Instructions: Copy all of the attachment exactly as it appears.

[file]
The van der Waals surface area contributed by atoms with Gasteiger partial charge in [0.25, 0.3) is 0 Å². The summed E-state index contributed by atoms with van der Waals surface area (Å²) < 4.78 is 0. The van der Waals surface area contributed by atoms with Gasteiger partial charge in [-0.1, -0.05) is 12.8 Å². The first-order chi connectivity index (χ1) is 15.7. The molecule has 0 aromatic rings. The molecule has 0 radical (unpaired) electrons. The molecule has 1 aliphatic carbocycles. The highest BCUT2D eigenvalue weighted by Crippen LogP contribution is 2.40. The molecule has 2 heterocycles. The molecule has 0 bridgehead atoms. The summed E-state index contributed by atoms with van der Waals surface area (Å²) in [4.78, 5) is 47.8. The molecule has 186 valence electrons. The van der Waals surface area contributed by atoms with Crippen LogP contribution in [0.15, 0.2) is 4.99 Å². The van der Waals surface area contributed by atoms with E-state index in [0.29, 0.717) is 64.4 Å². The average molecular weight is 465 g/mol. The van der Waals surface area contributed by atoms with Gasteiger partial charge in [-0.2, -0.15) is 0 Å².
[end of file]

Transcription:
The van der Waals surface area contributed by atoms with Gasteiger partial charge in [0.25, 0.3) is 0 Å². The summed E-state index contributed by atoms with van der Waals surface area (Å²) < 4.78 is 0. The van der Waals surface area contributed by atoms with Gasteiger partial charge in [-0.1, -0.05) is 12.8 Å². The first-order chi connectivity index (χ1) is 15.7. The molecule has 0 aromatic rings. The molecule has 0 radical (unpaired) electrons. The molecule has 1 aliphatic carbocycles. The highest BCUT2D eigenvalue weighted by Crippen LogP contribution is 2.40. The molecule has 2 heterocycles. The molecule has 0 bridgehead atoms. The summed E-state index contributed by atoms with van der Waals surface area (Å²) in [4.78, 5) is 47.8. The molecule has 186 valence electrons. The van der Waals surface area contributed by atoms with Crippen LogP contribution in [0.15, 0.2) is 4.99 Å². The van der Waals surface area contributed by atoms with E-state index in [0.29, 0.717) is 64.4 Å². The average molecular weight is 465 g/mol. The van der Waals surface area contributed by atoms with Gasteiger partial charge in [-0.2, -0.15) is 0 Å².